Modern Love

HUNGTAI, ALEX ZHANG - Young Gods Run Free

"For 46 minutes, Alex Zhang Hungtai punctures the perception of linearity, working like a conductor, encouraging percussive flurries to trip and fall over each other, sometimes tempered by contact mic feedback to help skewer the chronology. He's assisted by three additional percussionists -- Wet Hair's Ryan Garbes and Shawn Reed, and Leonard King - while Signal Decay's Nick Yeck-Stauffer plays trumpet, with each extra voice blurred into the middle distance, curling like pipe smoke into convulsive whorls. The piece is frankly astonishing in its grasp of the maelstrom. Initially tentative, searching, with higher register hits like moths butting lone lightbulbs in an abandoned apartment block, the distant, plangent peal of twin brass wafts between rooms to impart a distinctly floating, OOBE-like feel for space. The brass recedes while the drums' low end thickens and roils like a gamelan tempest, blurring impressions of knackered buildings or the temple rituals of ancient epochs, with sounds wafting in from other rooms to mess with the stereo field like ghosts of worshippers doing their thing. Remarkably, it conjures a fever dream miasma of ricocheting, thunderous polymetric clatter and proprioceptive fuckery without ever losing its head. Hungtai's canny use of contact mic feedback drone and cymbal saw gives the whole thing a sense of gauzy delirium that unites the grouches like mildewed grout and cobwebs, coarsely gelling the elements in a way that resonates with Pauline Oliveros and co's Deep Listening band acousmagique as much as Basil Kirchin's keeling World Within World classic, the ghosts of Sun Ra's Nuclear War, the possessed atmosphere of the cabin where Harley Gaberrecorded Wind Rises in the North, and no doubt Harry Bertoia's massive metallic sculptures, agitated at midnight. Humid, menacing, and wraithlike, the album's sense of keening chronics belies a visionary hand at the tiller, here tightened by Rashad Becker's mastering, which faithfully brings to light, and shadow, the depth of perception and wild but concentrated energies at play, sealing in place a truly staggering session for adventurous ears, cineastes and Lynchian acolytes alike. The LP is pressed on transparent orange vinyl. Hungtai is a saxophonist-composer and actor renowned for his work as Dirty Beaches and Love Theme, appearing in David Lynch's Twin Peaks: The Return, and more recently scoring the award-winning Godland." - Modern Love
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After nearly a decade of false starts, multiple game plans veering off the rails, and a handful of shattered hopes and/or dreams, the odyssey is finally complete—the new Fusetron site is here.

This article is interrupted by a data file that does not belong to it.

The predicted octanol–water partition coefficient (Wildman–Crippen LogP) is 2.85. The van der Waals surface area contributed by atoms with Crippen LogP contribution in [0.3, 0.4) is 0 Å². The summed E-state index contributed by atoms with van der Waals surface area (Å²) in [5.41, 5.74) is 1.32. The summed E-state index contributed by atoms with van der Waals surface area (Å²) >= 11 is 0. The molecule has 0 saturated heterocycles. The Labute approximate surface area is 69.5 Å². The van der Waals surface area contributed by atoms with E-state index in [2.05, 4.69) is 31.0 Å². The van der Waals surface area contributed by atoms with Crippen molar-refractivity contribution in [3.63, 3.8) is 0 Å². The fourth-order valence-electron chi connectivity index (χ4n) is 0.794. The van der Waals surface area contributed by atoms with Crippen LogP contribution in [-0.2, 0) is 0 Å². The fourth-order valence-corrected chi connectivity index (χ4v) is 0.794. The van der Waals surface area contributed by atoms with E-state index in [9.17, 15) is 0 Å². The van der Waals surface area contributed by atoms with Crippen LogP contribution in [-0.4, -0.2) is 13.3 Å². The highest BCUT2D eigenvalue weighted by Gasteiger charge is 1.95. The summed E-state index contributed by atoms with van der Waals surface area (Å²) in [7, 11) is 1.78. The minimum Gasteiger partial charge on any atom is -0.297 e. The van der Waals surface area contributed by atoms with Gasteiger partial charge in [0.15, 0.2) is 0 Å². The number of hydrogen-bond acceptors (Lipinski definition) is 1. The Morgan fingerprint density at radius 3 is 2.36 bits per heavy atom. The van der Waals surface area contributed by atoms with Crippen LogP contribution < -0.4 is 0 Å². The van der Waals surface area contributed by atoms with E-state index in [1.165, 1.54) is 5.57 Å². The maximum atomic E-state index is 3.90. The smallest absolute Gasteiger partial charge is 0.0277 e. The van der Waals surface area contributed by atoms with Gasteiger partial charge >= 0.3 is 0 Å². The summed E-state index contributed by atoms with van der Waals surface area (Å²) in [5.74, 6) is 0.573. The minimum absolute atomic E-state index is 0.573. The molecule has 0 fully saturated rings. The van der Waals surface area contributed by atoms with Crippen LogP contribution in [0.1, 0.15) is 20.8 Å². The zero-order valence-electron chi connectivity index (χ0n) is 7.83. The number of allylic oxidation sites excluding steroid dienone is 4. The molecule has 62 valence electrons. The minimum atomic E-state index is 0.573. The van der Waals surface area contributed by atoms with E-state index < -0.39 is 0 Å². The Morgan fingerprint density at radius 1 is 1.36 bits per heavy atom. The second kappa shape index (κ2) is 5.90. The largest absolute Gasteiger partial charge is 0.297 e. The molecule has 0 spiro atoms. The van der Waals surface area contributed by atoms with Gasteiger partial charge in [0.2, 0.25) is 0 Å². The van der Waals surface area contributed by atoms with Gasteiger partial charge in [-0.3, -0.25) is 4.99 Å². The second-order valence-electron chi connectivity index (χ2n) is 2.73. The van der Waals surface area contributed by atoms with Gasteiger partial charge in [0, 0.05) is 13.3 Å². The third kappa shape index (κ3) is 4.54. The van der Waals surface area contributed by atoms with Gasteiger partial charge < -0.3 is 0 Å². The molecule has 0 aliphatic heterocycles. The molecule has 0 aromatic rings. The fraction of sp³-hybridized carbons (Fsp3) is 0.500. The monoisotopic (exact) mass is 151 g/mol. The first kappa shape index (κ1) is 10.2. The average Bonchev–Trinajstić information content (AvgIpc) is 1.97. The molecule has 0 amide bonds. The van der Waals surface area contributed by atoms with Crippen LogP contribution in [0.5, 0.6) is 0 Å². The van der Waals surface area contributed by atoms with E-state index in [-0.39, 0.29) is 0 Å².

This is the first phase of a multipart rollout that will span the next few months: the currently browsable stock includes miscellaneous new releases from the past 8+ months (we have a lot of catching up to do), plus approximately a third of our backstock. Note that we’ve reduced/slashed prices on many titles and will continue to do so in order to make room for new stock. We’ll also be expanding / tweaking / improving / debugging the site itself (for example, we still have work to do on the automated international postage system, not to mention the inevitable inventory discrepancies that come with transferring an ancient and massive database to a new system).

Over the next few months, as we take inventory, clean house, and delve into our storage, we will be uploading thousands of additional items, gradually, on a near-daily basis. This will include the majority of the LPs, as well as many titles, in all formats, once thought long-gone. Many currently “sold out” items are likely to resurface.

Finally, once our general backstock is up (probably in the next two or three months) we’ll begin making our extensive stockpile of rarities available online for the first time: tons of random out-of-print titles, "deadstock," warehouse finds, secondhand collectibles, etc., accumulated over the past few decades.

Frequent/returning customers will be getting early access to these items. Details to follow on how this will work (a priority mailing list? a 'frequent flyer'-like program?), but it will not be based on dollars spent. We want to reward those who consistently support us, especially in the discogs marketplace era (to those who show up trying to poach five copies of a one-off rarity, and nothing else, ever… ¯\_(ツ)_/¯ ).

So—we suggest you take some time to dig through the site—even we’ve been surprised by what’s been turning up, and there’s much more to come.
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